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Sunday, May 23, 2010

Racine, Wisconsin man charged with withdrawing from wrong account, going back for $800 more

A Racine man withdrew $70 from somebody else's account, one number off from his, and returned twice for more money, police said.

He now faces up to 19 years in prison.
Jeff Solis, 27, 206 15th St., was charged with two counts of personal identity theft for financial gain and two counts of fraud against financial institution, according to a criminal complaint. He was given a $3,000 signature bond Tuesday.
The victim reported to Mount Pleasant police on Jan. 8 that unbeknownst to him, a total of $870 in three separate cash withdrawals had been made from his primary savings account at the Educators Credit Union, 1400 N. Newman Road, on Dec. 31.
His account transactions reportedly showed an initial $70 withdrawal at 10:23 a.m., followed by another withdrawal of $500 within minutes and an additional $300 withdrawal almost 20 minutes later.
The initial withdrawal was due to a transposed number, the complaint said. An ECU security officer told police she suspected Solis realized the funds were withdrawn from the wrong account before he returned to make additional withdrawals.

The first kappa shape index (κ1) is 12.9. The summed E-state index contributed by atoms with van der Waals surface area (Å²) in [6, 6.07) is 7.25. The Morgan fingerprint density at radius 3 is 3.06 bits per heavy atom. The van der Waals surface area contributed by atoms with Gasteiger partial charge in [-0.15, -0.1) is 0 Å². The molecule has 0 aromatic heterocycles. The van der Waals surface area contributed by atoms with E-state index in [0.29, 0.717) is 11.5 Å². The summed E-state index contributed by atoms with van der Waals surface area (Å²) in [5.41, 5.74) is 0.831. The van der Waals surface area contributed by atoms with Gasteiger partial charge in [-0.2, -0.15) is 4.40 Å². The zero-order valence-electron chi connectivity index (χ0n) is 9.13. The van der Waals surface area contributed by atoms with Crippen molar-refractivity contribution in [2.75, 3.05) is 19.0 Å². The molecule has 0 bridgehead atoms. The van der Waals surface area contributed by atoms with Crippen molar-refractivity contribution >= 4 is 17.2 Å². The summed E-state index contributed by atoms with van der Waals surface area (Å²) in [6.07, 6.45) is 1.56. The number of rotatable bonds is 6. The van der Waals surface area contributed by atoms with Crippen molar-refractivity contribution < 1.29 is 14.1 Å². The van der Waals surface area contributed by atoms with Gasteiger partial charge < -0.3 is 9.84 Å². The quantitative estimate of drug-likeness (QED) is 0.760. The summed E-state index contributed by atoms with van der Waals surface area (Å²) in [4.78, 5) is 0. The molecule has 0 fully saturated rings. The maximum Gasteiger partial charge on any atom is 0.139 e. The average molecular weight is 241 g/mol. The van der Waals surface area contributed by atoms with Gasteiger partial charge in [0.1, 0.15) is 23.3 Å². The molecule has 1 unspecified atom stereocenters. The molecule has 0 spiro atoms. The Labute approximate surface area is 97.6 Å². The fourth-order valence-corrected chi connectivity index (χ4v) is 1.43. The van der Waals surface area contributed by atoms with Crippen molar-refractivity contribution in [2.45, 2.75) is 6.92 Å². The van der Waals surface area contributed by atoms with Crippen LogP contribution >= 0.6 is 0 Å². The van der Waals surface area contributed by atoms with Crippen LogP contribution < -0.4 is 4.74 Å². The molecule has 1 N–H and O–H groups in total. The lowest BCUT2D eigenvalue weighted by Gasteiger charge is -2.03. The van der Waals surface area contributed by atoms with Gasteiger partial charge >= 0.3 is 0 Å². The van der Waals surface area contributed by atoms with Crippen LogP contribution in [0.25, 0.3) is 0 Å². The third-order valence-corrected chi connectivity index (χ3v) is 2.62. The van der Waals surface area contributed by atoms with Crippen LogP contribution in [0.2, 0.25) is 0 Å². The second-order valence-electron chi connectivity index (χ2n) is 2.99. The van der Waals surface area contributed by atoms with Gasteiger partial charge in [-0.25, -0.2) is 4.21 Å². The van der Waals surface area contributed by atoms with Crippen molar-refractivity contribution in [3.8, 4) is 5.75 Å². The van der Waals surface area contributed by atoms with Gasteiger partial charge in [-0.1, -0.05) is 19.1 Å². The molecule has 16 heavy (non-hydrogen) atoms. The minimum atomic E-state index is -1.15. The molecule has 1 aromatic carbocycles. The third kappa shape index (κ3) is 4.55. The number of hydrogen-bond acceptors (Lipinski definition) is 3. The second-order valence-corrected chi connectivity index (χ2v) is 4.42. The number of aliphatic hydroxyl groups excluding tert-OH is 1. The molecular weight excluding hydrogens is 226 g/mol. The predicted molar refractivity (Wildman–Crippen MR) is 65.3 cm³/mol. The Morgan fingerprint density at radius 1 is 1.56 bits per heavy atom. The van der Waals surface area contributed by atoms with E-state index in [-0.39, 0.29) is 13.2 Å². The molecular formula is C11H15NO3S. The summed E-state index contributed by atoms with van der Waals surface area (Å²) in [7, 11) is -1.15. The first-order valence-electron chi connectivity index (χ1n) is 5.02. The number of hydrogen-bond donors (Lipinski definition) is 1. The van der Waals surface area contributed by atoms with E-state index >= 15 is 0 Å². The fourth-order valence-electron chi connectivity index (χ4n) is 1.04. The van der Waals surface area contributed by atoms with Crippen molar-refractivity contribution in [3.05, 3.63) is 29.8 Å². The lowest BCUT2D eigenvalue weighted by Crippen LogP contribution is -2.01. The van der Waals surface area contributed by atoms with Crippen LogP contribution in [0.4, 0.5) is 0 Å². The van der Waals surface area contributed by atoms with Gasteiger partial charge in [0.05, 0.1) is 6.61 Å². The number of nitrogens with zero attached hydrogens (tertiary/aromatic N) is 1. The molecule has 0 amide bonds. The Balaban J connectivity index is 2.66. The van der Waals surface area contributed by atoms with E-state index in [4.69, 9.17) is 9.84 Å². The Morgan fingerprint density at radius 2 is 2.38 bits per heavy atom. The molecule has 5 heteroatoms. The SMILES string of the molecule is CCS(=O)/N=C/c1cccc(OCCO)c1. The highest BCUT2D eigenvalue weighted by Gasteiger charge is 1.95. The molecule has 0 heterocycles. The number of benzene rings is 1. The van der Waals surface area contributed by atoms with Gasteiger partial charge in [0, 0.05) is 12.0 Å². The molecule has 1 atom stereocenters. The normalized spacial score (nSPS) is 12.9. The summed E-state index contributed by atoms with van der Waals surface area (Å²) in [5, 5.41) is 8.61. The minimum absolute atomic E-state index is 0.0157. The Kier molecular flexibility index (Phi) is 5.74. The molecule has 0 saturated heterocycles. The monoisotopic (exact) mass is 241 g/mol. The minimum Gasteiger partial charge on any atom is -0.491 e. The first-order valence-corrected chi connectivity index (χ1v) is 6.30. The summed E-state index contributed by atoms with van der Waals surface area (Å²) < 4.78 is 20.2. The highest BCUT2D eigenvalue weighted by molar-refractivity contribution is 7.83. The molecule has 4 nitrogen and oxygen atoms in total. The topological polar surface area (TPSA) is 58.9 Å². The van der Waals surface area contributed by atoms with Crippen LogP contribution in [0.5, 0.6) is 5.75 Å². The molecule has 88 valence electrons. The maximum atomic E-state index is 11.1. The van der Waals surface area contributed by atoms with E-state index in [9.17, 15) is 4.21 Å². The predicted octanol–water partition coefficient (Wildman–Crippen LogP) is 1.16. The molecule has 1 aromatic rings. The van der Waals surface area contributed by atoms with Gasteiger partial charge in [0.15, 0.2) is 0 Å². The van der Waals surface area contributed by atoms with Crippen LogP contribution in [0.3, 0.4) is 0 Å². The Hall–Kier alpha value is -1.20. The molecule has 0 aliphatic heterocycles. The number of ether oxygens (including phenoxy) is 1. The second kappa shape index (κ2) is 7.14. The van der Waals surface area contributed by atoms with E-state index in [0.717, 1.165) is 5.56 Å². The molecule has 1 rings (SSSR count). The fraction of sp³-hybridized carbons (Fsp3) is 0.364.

Investigators reportedly identified Solis as the one who made the transactions based on the suspect's photo and driver's license provided by the credit union.
Solis later returned to ECU to make a transaction on his account but left after he was told his account had been frozen until he talked with a security officer, according to the complaint.
In general, anyone making a withdrawal is required to show a valid form of identification, usually a driver's license, said Jim Henderson, ECU senior vice president. Sometimes, he said, tellers may recognize the members and will go ahead and make the transactions without requiring IDs.
If members have security concerns, Henderson noted they can put passwords on their accounts as an additional security check before authorizing withdrawals.
"We take great security lengths to make sure our members' dollars are protected," he said, adding he had not heard of such an incident occurring before.
ECU officials declined to provide additional details regarding the allegations.
If convicted of the four felony counts, Solis faces up to 19 years imprisonment and/or fines up to $40,000

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